I suppose I shall have to make these weekly readings a bit longer, so that my long short story does not take as long to get to the end of. I'd estimate that if you finish this week's reading, you will be halfway through! Congratulate yourself. :)
The darker side of the city was more expansive than Charlie had realized. It had been a week, and he wasn’t even sure if he was going about this the right way. How did he even know she was still in this city?
He had been walking into every shop and building near the alleys where he had first spotted her.
“Do you know a girl named Rebekah?” he asked.
Some people stared at him oddly, some just slammed the door. Some pointed out a different Rebekah, some offered him drugs. One even thought he was an undercover cop and tried to shoot him. Charlie hadn’t shown up to work in three days. His search for Rebekah was his lone pursuit.
“What am I doing?” he often thought to himself. “Why am I doing this?” Charlie wondered if he was gaining anything from his pursuit of Rebekah, and decided that his purpose was her life, and that was worthy enough.
But the flower. The little flower. Since he had left it in search of Rebekah, nobody had been watering it. Charlie’s mind often wandered to the helpless rose in his window, but what could he do for it? Its life seemed to be fading. The petals did not fall; rather, they closed in on themselves. The sweet scent it gave off grew fainter.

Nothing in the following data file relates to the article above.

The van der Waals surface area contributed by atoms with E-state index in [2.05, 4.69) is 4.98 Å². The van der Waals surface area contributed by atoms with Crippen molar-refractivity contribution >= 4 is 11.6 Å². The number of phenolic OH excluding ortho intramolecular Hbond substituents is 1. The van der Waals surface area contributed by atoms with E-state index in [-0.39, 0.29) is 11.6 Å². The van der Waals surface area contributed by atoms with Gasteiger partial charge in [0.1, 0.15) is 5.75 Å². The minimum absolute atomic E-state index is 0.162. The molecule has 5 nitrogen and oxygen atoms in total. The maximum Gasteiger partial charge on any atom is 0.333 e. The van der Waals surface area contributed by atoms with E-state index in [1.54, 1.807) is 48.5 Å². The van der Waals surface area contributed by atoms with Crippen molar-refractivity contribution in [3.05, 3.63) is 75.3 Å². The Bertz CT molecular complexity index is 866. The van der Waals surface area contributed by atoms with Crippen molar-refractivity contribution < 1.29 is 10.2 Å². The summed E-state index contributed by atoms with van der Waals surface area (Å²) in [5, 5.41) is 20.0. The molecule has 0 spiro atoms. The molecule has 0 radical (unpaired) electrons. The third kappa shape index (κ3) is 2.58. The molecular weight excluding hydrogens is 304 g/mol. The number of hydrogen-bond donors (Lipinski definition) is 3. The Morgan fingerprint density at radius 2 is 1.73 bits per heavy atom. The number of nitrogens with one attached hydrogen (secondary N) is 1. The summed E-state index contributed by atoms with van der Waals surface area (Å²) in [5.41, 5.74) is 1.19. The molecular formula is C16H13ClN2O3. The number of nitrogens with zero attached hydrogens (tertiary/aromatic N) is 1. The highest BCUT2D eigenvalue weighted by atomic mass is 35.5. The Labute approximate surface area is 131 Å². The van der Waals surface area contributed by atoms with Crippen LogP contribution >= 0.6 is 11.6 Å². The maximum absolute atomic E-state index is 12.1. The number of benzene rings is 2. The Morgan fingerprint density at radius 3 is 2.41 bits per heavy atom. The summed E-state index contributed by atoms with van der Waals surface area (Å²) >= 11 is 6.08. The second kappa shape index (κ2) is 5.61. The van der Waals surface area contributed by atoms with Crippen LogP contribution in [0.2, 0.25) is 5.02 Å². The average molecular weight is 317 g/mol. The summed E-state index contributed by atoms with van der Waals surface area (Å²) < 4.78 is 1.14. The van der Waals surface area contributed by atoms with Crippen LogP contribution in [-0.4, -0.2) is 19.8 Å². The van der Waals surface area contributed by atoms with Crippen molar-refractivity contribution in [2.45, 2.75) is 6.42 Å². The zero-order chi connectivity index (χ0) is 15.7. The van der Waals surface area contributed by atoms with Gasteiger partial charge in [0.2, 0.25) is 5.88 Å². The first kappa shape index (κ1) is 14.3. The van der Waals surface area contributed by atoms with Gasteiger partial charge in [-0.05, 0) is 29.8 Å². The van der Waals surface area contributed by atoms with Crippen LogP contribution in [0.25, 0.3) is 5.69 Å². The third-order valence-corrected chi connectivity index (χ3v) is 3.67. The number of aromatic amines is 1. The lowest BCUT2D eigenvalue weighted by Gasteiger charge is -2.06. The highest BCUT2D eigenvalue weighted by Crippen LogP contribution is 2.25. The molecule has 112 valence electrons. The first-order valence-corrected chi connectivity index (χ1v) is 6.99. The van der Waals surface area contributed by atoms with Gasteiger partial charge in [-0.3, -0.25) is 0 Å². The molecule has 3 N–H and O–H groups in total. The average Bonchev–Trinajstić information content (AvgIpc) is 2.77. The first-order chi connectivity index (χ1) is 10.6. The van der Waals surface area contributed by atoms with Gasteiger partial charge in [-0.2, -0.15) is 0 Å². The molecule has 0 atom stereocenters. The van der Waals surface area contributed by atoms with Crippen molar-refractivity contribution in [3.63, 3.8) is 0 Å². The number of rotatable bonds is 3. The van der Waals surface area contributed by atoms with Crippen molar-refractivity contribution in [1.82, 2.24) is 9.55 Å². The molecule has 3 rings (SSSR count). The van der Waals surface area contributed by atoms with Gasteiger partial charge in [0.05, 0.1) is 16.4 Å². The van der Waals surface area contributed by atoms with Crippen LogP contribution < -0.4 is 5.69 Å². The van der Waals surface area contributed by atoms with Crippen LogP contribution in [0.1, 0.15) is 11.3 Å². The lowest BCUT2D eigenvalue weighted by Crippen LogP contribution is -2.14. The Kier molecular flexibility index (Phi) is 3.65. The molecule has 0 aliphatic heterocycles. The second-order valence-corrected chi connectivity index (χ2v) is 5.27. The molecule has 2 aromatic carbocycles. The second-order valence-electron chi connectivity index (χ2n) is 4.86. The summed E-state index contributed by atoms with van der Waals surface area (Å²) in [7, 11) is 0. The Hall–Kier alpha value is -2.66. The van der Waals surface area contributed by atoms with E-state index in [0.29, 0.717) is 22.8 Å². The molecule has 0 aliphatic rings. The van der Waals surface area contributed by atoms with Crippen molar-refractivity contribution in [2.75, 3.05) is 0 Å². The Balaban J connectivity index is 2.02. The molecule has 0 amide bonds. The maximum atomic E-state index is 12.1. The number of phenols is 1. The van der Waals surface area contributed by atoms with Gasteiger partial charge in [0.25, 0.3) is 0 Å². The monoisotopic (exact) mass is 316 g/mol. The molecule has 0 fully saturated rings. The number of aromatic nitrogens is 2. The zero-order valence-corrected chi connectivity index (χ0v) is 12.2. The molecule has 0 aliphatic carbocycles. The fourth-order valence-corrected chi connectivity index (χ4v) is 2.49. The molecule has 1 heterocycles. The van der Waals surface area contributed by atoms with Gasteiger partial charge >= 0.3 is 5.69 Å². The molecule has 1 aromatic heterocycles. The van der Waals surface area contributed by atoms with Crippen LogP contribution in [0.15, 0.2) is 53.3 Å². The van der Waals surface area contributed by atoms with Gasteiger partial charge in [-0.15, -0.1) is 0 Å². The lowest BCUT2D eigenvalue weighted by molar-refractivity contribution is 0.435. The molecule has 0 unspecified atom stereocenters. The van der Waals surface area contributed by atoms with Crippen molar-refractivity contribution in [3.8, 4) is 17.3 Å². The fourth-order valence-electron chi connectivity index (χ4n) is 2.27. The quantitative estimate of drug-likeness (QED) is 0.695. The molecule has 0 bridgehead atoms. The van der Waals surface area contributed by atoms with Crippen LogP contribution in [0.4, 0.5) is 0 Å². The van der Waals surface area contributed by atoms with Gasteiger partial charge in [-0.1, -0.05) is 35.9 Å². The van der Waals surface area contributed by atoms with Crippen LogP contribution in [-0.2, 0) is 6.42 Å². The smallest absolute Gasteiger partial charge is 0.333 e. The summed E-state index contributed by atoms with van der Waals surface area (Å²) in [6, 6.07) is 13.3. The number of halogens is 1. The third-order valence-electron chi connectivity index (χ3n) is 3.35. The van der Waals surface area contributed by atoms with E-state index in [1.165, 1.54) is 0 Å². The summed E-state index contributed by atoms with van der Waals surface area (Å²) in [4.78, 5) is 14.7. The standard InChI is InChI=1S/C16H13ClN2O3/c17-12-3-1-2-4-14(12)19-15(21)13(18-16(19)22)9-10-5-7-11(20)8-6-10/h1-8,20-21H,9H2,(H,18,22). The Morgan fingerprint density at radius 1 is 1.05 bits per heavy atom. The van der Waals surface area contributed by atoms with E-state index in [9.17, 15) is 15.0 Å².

“What have you done, you ugly little wench?” The painted man was furious. All the value that the young woman had given him was now gone, because she had ruined her face. Despite her careless look, his words stung her heart.
“I don’t care what you think,” she gulped, trying to sound fierce.
He leaned over and spoke directly into her face, so that the smell of his rotten teeth flowed straight into her nostrils. She could not find anything attractive in him.
“Don’t you?” he asked. “I know what you are, beast. You forget, I have seen your face. Your real face. I made your face, I made you who you are. But I know what you really are.”
Rebekah trembled under his presence. She dared not look him in the eye.
“I know your true nature. I know your flaws and your mistakes. I know that you are a beast.”
He grabbed her neck and started to squeeze. She tried to scream, but no sound came out.
“It’s time the world saw you for what you really are!” he snarled. He threw her to the ground. Rebekah attempted to curl into a ball; the man stood, dark and tall, filling the doorway.
“I am going to tell everyone what you are. They will all know what you tried to hide with this little masquerade of yours.” His lips curled into an evil grin. Rebekah hid her face. With a heinous chuckle, the man turned from the room, leaving the girl alone on the floor. After a few minutes, she picked herself up, and ran from his shop.